Confessions of the Lucky One

I survived a stroke in 1994 at age 51. The physical aspects of recuperating from that stroke were no easy task, but the mental deficits continue to be more difficult.



Survivor Joe Ganey on his recumbent trike

I am proud to call myself a stroke survivor. I survived a stroke in 1994 at age 51. The physical aspects of recuperating from that stroke were no easy task, but the mental deficits continue to be more difficult. Little did I know that my whole persona would change — I was no longer the “old Joe.” Because this drastic change meant surrendering much of my independence, it caused anger, bitterness and frustration. Learning to accept the cognitive deficit was the most difficult challenge.

For instance, before my stroke, I was in charge of our household finances. But after my stroke, I could no longer understand numbers. I have to depend on others to take care of my checkbook, to pay bills and look after finances. Surrendering this was extremely difficult, as it took a huge part of what I considered one of my major purposes. Looking back, if I had been willing to accept early on that I could no longer do numbers, it would have prevented a lot of frustration and anger.

After my stroke, I was still able to drive, which meant I could remain somewhat independent. However, I eventually lost my license because the doctors determined it was no longer safe for me to drive. I was enraged and blamed everyone else for this loss. I was unwilling to accept the loss of independence and continually tried to have my license reinstated, to no avail. Looking back, if I had accepted that situation, I could have saved myself a lot of time, money and frustration.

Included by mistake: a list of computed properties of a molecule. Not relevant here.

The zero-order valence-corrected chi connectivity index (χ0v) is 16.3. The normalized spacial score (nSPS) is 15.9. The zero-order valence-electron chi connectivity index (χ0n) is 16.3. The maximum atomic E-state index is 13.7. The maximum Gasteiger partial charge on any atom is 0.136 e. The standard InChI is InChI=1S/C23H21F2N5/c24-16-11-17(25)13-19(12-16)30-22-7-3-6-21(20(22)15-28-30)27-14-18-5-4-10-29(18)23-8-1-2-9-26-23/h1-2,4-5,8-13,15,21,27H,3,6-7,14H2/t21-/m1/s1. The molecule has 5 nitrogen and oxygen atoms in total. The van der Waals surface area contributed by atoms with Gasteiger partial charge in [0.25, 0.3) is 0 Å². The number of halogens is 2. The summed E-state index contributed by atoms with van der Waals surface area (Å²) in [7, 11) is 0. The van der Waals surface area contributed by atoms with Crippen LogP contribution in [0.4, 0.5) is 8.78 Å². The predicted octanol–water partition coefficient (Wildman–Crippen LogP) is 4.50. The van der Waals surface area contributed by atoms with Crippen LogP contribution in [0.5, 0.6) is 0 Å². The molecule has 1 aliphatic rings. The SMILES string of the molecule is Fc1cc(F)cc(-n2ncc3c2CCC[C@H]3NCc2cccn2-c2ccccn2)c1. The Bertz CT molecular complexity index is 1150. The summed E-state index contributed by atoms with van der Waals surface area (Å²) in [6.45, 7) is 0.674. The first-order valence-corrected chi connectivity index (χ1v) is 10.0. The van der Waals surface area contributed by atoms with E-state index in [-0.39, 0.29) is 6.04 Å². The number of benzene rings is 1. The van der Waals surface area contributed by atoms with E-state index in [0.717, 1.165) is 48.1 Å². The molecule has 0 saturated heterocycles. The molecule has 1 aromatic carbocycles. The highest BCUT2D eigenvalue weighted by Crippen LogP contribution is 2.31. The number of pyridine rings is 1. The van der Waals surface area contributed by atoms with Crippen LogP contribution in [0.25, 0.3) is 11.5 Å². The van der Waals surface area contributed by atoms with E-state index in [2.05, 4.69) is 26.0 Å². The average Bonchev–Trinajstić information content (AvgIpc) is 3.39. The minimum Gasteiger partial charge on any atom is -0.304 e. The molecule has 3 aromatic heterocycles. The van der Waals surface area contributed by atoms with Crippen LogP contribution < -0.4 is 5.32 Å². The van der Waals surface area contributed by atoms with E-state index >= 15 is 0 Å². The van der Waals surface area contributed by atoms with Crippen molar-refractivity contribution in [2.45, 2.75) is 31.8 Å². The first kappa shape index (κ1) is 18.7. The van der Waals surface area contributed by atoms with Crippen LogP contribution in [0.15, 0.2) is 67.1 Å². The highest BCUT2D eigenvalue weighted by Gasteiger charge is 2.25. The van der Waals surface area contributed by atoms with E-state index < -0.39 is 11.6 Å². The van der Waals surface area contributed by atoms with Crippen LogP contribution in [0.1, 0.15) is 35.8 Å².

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Joe with PTA Brenda Sale

Perhaps the most important thing I’ve learned is the need to slow down. Having slowed down, I can appreciate my family, realizing there is nothing more important. I was so busy before my stroke that I missed many wonderful opportunities in my children’s lives.

After my stroke I was given a poem that I have reflected on when I felt like giving up (See DON'T QUIT below). I believe it was my faith and prayers that allowed me to eliminate my denial and embrace my challenges as the “new Joe.” I still face days that are dark and lonely, but I understand that denying things will not make it better or easier. I view my stroke as a blessing in disguise, which is why I call myself the Lucky One.

Joe Ganey, Survivor
Gainesville, Virginia


DON’T QUIT by Edgar A. Guest

When things go wrong, as they sometimes will,

When the road you’re trudging seems all uphill,

When the funds are low and the debts are high,

And you want to smile, but have to sigh,

When care is pressing you down a bit,

Rest if you must, But Don’t You Quit!

Life is strange with its twists and turns,

As every one of us sometimes learns,

And many a failure turns about.

Don’t give up though the pace seems slow,

You may succeed with another blow!

Success is failure turned inside out,

The silver tint of the clouds of doubt,

And you never can tell how close you are,

It may be near when it seems so far.

So stick to the fight when you’re hardest hit,

It’s when things seem worse,

That you MUST NOT QUIT!

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